"The [draft] election code has big flaws" in focusing only on the "political aspects" of handling the parliamentary elections due in May, Bezirjian said, adding that "I think that many amendments should be made in it." The bill is favored by the Yerkrapah union of veterans of the Karabakh war, which is currently the largest group within the National Assembly and is loyal to Defense Minister Vazgen Sarkisian. That bill was passed in the first reading in November (see "Armenia Report,"16 November 1998), and will most probably be approved in the second, final reading on 25 January.

Bezirjian said the bill does not spell out "mechanisms" for election officials to deal with what he called "technical issues" related to the voting and ballot count. He particularly deplored the fact that provincial commissions are charged with counting the so-called "coupons" attached to ballots, which are intended to expose possible discrepancies between the number of people who voted and the number of actual ballots cast.

Until now, the coupons were counted by communal commissions, and the actual ballots by lower-level precinct commissions. Provincial commissions would only check the numbers for discrepancies. Bezirjian argued that the provincial commissions will be unable to cope with the huge number of coupons unless the Yerkrapah draft is amended. If it is not, the vote count (notoriously slow in Armenia) would take much longer, he warned. "Coupons made sense under the former law, but they are meaningless under the new one," he said.

Bezirjian also objected to a clause in the Yerkrapah bill allowing political parties to change their representatives on electoral commissions as many times as they want.

Bezirjian has presided over two presidential elections in Armenia since 1996, both of which were criticized by the Organization for Security and Cooperation in Europe. Some representatives of the former Armenian authorities have admitted that the presidential poll in September 1996 was rigged in favor of the incumbent, Levon Ter-Petrossian (see "RFE/RL Caucasus Report," Vol. 1, No. 44, 29 December 1998). (Anush Dashtents)

Whither Dagestan? For much of 1998, Russian media reported a seemingly endless series of bombings and assassinations in Dagestan, creating the impression of a republic rent by crime and Islamic fundamentalism and ready to emulate Chechnya in declaring its independence from the Russian Federation. In late summer, in what may well have been a last ditch attempt to reverse the descent into criminal chaos, the Russian Interior Ministry launched an unprecedented systematic crackdown on organized crime in Dagestan that has apparently proven successful. As "Nezavisimaya gazeta" observed in late November, "recent Russian history has never before witnessed such a large number of senior bureaucrats arrested for various crimes in the space of three months."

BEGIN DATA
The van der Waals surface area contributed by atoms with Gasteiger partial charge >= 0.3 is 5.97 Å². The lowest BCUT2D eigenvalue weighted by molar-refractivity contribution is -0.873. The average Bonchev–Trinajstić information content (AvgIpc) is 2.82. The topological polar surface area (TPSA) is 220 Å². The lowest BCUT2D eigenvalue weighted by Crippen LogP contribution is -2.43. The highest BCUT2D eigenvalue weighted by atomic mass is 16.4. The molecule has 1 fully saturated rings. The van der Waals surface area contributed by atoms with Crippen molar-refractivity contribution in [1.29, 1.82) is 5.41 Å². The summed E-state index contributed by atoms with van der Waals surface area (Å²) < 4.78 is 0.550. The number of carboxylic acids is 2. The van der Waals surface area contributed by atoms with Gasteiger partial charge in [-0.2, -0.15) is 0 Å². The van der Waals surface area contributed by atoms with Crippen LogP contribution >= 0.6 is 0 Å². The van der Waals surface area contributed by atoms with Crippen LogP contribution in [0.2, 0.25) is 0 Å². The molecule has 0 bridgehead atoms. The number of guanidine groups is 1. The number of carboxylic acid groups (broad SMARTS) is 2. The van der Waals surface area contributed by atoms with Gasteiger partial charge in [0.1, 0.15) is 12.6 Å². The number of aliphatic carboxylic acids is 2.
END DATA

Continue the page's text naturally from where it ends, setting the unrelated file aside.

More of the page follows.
As a result of that crackdown, its organizer, First Deputy Interior Minister Vladimir Kolesnikov, has become one of the most respected Russian political figures in Dagestan, according to a recent opinion poll whose results "Nezavisimaya gazeta" summarized on 19 January. No less than 75 percent of the 600 respondents expressed their trust in Kolesnikov, compared with 60 percent who said they trust Russian Prime Minister Yevgenii Primakov. By contrast, only 2 percent expressed trust in Boris Yeltsin.

But for Moscow, perhaps the most reassuring trend registered was the almost unanimous conviction that Dagestan should remain a subject of the Russian Federation. That belief was shared by 98 percent of respondents. Only 1 percent advocated independent statehood for Dagestan, and less than one percent favored the idea of Dagestan forming a confederation with other North Caucasus republics. That finding, if indeed it reflects the thinking of the population at large, casts serious doubts on the prospects of implementing the union of Chechnya and Dagestan envisaged by Chechen field commander and former acting Premier Shamil Basaev. (Liz Fuller)

Quotation Of The Week. "I think that the economic reform process is probably more advanced in Armenia than elsewhere in the region. Armenia can build and play a critical role in the economic development of the wider region ... I am cautiously optimistic at the spirit of regional cooperation I have seen in recent months. There is a new atmosphere developing, a new sense of possibilities." -- U.S. Ambassador to Armenia Michael Lemmon, quoted by RFE/RL's Yerevan bureau, 14 January 1999.